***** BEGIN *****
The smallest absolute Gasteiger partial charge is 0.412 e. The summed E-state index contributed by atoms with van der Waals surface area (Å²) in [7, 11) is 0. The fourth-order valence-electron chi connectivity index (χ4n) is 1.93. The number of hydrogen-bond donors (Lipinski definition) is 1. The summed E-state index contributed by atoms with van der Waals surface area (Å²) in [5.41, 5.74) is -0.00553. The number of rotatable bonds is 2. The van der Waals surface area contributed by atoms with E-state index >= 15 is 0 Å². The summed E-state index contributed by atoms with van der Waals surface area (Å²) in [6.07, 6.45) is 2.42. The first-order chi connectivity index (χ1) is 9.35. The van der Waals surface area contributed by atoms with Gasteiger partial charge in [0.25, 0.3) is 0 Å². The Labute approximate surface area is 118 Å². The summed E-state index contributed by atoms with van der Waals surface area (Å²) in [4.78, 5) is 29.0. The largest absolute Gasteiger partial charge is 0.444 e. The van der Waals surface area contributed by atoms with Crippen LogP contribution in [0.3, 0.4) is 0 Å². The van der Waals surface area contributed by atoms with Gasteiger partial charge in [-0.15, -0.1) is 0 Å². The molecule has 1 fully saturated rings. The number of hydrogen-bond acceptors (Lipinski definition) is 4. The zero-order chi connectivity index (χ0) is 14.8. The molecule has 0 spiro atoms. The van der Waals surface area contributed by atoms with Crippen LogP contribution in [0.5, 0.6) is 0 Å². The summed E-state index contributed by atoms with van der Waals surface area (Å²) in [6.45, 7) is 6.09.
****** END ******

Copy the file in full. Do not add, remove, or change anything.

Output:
The smallest absolute Gasteiger partial charge is 0.412 e. The summed E-state index contributed by atoms with van der Waals surface area (Å²) in [7, 11) is 0. The fourth-order valence-electron chi connectivity index (χ4n) is 1.93. The number of hydrogen-bond donors (Lipinski definition) is 1. The summed E-state index contributed by atoms with van der Waals surface area (Å²) in [5.41, 5.74) is -0.00553. The number of rotatable bonds is 2. The van der Waals surface area contributed by atoms with E-state index >= 15 is 0 Å². The summed E-state index contributed by atoms with van der Waals surface area (Å²) in [6.07, 6.45) is 2.42. The first-order chi connectivity index (χ1) is 9.35. The van der Waals surface area contributed by atoms with Gasteiger partial charge in [0.25, 0.3) is 0 Å². The Labute approximate surface area is 118 Å². The summed E-state index contributed by atoms with van der Waals surface area (Å²) in [4.78, 5) is 29.0. The largest absolute Gasteiger partial charge is 0.444 e. The van der Waals surface area contributed by atoms with Crippen LogP contribution in [0.3, 0.4) is 0 Å². The van der Waals surface area contributed by atoms with Gasteiger partial charge in [-0.15, -0.1) is 0 Å². The molecule has 1 fully saturated rings. The number of hydrogen-bond acceptors (Lipinski definition) is 4. The zero-order chi connectivity index (χ0) is 14.8. The molecule has 0 spiro atoms. The van der Waals surface area contributed by atoms with Crippen LogP contribution in [0.5, 0.6) is 0 Å². The summed E-state index contributed by atoms with van der Waals surface area (Å²) in [6.45, 7) is 6.09.